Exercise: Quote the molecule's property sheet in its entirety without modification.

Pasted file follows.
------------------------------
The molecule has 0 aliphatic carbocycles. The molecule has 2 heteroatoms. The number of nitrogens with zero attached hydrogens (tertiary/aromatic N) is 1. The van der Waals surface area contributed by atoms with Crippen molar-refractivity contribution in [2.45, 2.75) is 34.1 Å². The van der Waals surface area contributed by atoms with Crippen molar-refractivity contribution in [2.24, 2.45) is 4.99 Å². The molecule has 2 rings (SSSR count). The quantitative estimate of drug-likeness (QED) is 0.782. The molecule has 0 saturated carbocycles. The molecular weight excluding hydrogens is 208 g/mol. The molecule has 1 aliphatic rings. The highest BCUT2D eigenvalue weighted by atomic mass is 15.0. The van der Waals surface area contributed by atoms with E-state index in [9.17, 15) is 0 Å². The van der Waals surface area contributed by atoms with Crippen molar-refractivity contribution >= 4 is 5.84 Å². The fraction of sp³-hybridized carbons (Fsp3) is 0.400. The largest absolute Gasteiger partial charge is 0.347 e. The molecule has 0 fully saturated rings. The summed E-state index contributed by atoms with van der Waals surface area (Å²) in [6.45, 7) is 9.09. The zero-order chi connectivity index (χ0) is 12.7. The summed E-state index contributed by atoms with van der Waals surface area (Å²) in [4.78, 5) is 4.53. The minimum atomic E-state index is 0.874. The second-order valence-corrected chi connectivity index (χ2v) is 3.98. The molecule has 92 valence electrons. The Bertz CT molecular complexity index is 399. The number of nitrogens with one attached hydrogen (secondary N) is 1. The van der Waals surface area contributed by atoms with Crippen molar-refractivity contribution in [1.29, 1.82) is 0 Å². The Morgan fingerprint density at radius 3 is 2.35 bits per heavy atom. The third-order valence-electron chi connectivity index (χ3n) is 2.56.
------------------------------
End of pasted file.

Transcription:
The molecule has 0 aliphatic carbocycles. The molecule has 2 heteroatoms. The number of nitrogens with zero attached hydrogens (tertiary/aromatic N) is 1. The van der Waals surface area contributed by atoms with Crippen molar-refractivity contribution in [2.45, 2.75) is 34.1 Å². The van der Waals surface area contributed by atoms with Crippen molar-refractivity contribution in [2.24, 2.45) is 4.99 Å². The molecule has 2 rings (SSSR count). The quantitative estimate of drug-likeness (QED) is 0.782. The molecule has 0 saturated carbocycles. The molecular weight excluding hydrogens is 208 g/mol. The molecule has 1 aliphatic rings. The highest BCUT2D eigenvalue weighted by atomic mass is 15.0. The van der Waals surface area contributed by atoms with E-state index in [9.17, 15) is 0 Å². The van der Waals surface area contributed by atoms with Crippen molar-refractivity contribution >= 4 is 5.84 Å². The fraction of sp³-hybridized carbons (Fsp3) is 0.400. The largest absolute Gasteiger partial charge is 0.347 e. The molecule has 0 fully saturated rings. The summed E-state index contributed by atoms with van der Waals surface area (Å²) in [6.45, 7) is 9.09. The zero-order chi connectivity index (χ0) is 12.7. The summed E-state index contributed by atoms with van der Waals surface area (Å²) in [4.78, 5) is 4.53. The minimum atomic E-state index is 0.874. The second-order valence-corrected chi connectivity index (χ2v) is 3.98. The molecule has 92 valence electrons. The Bertz CT molecular complexity index is 399. The number of nitrogens with one attached hydrogen (secondary N) is 1. The van der Waals surface area contributed by atoms with Crippen molar-refractivity contribution in [1.29, 1.82) is 0 Å². The Morgan fingerprint density at radius 3 is 2.35 bits per heavy atom. The third-order valence-electron chi connectivity index (χ3n) is 2.56.